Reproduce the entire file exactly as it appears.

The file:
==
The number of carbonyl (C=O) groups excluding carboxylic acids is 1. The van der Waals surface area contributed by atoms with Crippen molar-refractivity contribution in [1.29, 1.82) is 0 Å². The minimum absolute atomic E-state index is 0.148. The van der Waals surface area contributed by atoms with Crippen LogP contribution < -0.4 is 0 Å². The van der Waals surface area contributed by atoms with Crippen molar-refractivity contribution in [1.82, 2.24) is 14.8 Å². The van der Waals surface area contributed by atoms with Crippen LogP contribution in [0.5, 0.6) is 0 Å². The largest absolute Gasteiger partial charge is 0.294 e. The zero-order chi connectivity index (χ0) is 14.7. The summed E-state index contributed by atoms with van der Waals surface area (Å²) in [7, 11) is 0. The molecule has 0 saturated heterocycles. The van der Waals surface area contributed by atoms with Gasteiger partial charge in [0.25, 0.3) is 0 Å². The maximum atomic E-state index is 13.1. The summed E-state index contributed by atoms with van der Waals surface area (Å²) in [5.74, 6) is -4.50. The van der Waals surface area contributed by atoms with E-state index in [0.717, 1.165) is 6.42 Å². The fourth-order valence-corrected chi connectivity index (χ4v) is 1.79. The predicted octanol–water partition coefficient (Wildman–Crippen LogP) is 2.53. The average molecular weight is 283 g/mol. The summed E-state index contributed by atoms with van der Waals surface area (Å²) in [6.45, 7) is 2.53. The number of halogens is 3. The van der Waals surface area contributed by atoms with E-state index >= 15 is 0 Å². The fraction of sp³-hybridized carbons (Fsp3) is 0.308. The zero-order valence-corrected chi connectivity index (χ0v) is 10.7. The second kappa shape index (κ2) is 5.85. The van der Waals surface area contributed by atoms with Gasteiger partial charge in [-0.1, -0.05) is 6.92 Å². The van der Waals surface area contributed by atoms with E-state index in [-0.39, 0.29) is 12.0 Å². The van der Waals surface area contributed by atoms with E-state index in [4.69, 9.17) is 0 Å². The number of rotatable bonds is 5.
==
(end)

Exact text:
The number of carbonyl (C=O) groups excluding carboxylic acids is 1. The van der Waals surface area contributed by atoms with Crippen molar-refractivity contribution in [1.29, 1.82) is 0 Å². The minimum absolute atomic E-state index is 0.148. The van der Waals surface area contributed by atoms with Crippen LogP contribution < -0.4 is 0 Å². The van der Waals surface area contributed by atoms with Crippen molar-refractivity contribution in [1.82, 2.24) is 14.8 Å². The van der Waals surface area contributed by atoms with Crippen LogP contribution in [0.5, 0.6) is 0 Å². The largest absolute Gasteiger partial charge is 0.294 e. The zero-order chi connectivity index (χ0) is 14.7. The summed E-state index contributed by atoms with van der Waals surface area (Å²) in [7, 11) is 0. The molecule has 0 saturated heterocycles. The van der Waals surface area contributed by atoms with Gasteiger partial charge in [0.25, 0.3) is 0 Å². The maximum atomic E-state index is 13.1. The summed E-state index contributed by atoms with van der Waals surface area (Å²) in [5.74, 6) is -4.50. The van der Waals surface area contributed by atoms with E-state index in [0.717, 1.165) is 6.42 Å². The fourth-order valence-corrected chi connectivity index (χ4v) is 1.79. The predicted octanol–water partition coefficient (Wildman–Crippen LogP) is 2.53. The average molecular weight is 283 g/mol. The summed E-state index contributed by atoms with van der Waals surface area (Å²) in [6.45, 7) is 2.53. The number of halogens is 3. The van der Waals surface area contributed by atoms with E-state index >= 15 is 0 Å². The fraction of sp³-hybridized carbons (Fsp3) is 0.308. The zero-order valence-corrected chi connectivity index (χ0v) is 10.7. The second kappa shape index (κ2) is 5.85. The van der Waals surface area contributed by atoms with Gasteiger partial charge in [-0.1, -0.05) is 6.92 Å². The van der Waals surface area contributed by atoms with E-state index in [-0.39, 0.29) is 12.0 Å². The van der Waals surface area contributed by atoms with E-state index in [4.69, 9.17) is 0 Å². The number of rotatable bonds is 5.